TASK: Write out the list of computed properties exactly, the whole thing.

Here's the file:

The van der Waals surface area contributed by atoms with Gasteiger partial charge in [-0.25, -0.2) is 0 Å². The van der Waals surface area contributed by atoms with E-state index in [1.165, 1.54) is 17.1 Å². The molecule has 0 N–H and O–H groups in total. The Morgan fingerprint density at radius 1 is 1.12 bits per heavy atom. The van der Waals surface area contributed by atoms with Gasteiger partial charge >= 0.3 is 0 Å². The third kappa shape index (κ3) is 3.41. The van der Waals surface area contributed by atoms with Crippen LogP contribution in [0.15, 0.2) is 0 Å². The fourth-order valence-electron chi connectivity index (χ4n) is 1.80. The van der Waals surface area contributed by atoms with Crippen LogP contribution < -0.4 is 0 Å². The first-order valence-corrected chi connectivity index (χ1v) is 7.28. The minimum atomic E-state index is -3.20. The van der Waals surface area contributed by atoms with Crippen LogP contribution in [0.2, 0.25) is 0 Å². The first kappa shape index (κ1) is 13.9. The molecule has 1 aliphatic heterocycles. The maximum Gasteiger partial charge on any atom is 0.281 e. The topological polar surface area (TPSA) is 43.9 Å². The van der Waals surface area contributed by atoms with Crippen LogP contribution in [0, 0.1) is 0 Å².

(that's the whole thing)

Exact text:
The van der Waals surface area contributed by atoms with Gasteiger partial charge in [-0.25, -0.2) is 0 Å². The van der Waals surface area contributed by atoms with E-state index in [1.165, 1.54) is 17.1 Å². The molecule has 0 N–H and O–H groups in total. The Morgan fingerprint density at radius 1 is 1.12 bits per heavy atom. The van der Waals surface area contributed by atoms with Gasteiger partial charge >= 0.3 is 0 Å². The third kappa shape index (κ3) is 3.41. The van der Waals surface area contributed by atoms with Crippen LogP contribution in [0.15, 0.2) is 0 Å². The fourth-order valence-electron chi connectivity index (χ4n) is 1.80. The van der Waals surface area contributed by atoms with Crippen LogP contribution < -0.4 is 0 Å². The first-order valence-corrected chi connectivity index (χ1v) is 7.28. The minimum atomic E-state index is -3.20. The van der Waals surface area contributed by atoms with Crippen LogP contribution in [0.2, 0.25) is 0 Å². The first kappa shape index (κ1) is 13.9. The molecule has 1 aliphatic heterocycles. The maximum Gasteiger partial charge on any atom is 0.281 e. The topological polar surface area (TPSA) is 43.9 Å². The van der Waals surface area contributed by atoms with Crippen LogP contribution in [0, 0.1) is 0 Å².